Good instrument separation was illustrated via Wilco’s Wilco Schmilco – among many others – where the R11s showed precise delineation of the vocals juxtaposed against a most solid drumming beat in conjunction with satisfyingly deep and present bass. A Perfect Circle’s new Eat The Elephant release, while not being the most beautiful of productions, nevertheless gives a good indication of a modern rock recording, even if it’s sonically inferior to the band’s own Thirteenth Step. Via the R11s, the piano lines in the title track had weight, good attack and clear tonal accuracy while the complexities of busier tracks such as “Disillusioned” and “The Contrarian” were aptly resolved in terms of delineation of dense musical strands.
While the R11s’ low-end dug deep enough for 95 percent of listening activities – barring large pipe organ music – the bass from around 100Hz (and just above and below) was extremely punchy and detailed. This is where the kick drum lives; its upper-band attack and its lowest punch. Ride’s “Unfamiliar” from their Today Forever EP showed kick drum socking power and incisive snare tightness with the multi bass driver array working in harmony with the extraordinary Uni-Q driver in a way that provided musical enjoyment of a very high order. At some frequencies, I heard a very subtle colouration, or hollowness, like a cabinet signature, that only made itself just noticeable in the lower registers of some male vocalists. This is only in relation to the juxtaposition of my reference Alexia Series 2 which possesses one of the most inert and colourless enclosure constructions in the business (let alone the price differential).
The benefits of the Uni-Q driver’s immense soundstaging and imaging capabilities were displayed efficiently in orchestral works from Beethoven to Tchaikovsky via Debussy and many others where the expanse of the orchestra spread across the listening room. And when soloists Belkin, or Oistrakh, or Vengerov – or many of the others I took pleasure in – did their thing, they were rendered clearly, accurately and extremely present within a sonic image that was always stable, focused and full-bodied. What’s more, the violin always sounded like a… violin. In other words, there was no shifting of the tonal balance down lower, rendering violins (in this example) almost cello-like, or too tipped-up high, making it shrill and aggressive. No, the R11s were very apt at recreating the correct tonal qualities of all instruments.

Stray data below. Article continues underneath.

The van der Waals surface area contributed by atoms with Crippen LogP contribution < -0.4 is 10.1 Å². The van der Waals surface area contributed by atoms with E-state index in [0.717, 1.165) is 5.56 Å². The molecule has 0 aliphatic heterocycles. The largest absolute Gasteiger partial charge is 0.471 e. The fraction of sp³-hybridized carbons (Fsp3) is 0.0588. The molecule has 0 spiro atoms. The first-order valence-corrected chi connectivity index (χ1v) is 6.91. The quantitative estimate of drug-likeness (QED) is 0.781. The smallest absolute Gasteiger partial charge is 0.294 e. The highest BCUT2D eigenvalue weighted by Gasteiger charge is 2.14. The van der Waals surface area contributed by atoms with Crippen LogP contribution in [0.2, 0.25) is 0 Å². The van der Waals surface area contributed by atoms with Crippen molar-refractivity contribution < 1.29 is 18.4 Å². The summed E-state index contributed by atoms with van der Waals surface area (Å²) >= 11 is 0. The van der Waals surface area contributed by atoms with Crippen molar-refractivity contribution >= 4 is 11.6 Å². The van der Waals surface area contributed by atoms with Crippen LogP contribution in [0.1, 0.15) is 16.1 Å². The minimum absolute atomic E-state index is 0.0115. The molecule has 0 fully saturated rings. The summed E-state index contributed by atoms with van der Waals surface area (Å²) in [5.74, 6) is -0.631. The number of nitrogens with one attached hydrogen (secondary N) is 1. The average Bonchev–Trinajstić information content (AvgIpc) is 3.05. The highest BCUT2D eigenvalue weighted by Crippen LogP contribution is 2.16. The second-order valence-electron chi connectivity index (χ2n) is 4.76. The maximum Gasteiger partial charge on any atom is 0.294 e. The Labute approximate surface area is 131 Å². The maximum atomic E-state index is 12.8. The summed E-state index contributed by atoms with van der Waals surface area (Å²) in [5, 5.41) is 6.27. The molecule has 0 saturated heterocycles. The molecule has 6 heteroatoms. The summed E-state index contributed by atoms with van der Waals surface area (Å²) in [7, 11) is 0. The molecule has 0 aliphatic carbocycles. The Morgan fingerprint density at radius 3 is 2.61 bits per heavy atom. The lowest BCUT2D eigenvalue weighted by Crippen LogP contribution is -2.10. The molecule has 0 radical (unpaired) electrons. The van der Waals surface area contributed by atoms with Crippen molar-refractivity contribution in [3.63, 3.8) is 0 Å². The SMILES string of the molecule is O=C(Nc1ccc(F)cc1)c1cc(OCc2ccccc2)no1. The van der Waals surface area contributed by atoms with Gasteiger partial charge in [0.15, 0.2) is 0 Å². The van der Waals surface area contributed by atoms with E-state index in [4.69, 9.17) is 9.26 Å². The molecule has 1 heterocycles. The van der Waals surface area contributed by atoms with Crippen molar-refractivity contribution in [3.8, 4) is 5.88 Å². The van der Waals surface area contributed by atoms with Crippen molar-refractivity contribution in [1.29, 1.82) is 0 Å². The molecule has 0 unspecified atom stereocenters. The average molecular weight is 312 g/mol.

There is no denying the powers of the economies of scale from a multi-national-level manufacturer. If similar technologies, construction, overall finish and, most importantly, sonic performance, were all offered from a ‘boutique’ or ‘cottage’ company, the R11s would be priced at a significantly higher bracket. Having said that, in terms of technologies, only a powerful company with significant R&D resources would be capable of engineering and developing the high quality drivers that are employed in varying versions across the entire range of KEF’s speaker products.
That KEF is able to offer all of the above at an astonishing price of AU$8995 makes it nothing short of a bargain. Truly… because that term is applied liberally by many reviewers. But as far as this reviewer is concerned, the value on offer here is undisputable. The KEF R11 is a genuine audio bargain. Period.
… Edgar Kramer
- Speakers — Wilson Audio Alexia Series 2, Axis Loudspeakers VoiceBox S (nearfield monitor), Vermouth Audio Little Luccas Mk.II
- Amplifier — Gryphon Audio Antileon EVO
- Preamplifier — Supratek Cortese, Lightspeed Attenuator LDR passive
- Sources — Digital: Yamaha CD-S2100 transport, Chord Electronics M Scaler, Totaldac d1-core DAC, Asus PC as Roon Core. Analogue: Michell Engineering Orbe with Gert Pedersen Level 3 modifications and Origin Live Ultra upgraded motor, Trans-Fi Terminator air bearing linear-tracking arm, Shelter Harmony cartridge, Supratek Cortese & REDGUM Audio RGPH2 phono stages
- Processor — DEQX PreMate
- Cables — sILENzIO loom, Vermouth Audio Black Pearl Mk.II loom
- Audio Rack — SGR Audio Statement Model V
- Miscellaneous — Les Davis Audio Viscoelastic CLD discs
KEF R11 Loudspeakers
Warranty: Five Years
Australian Distributor: Advance Audio
+61 2 9561 0799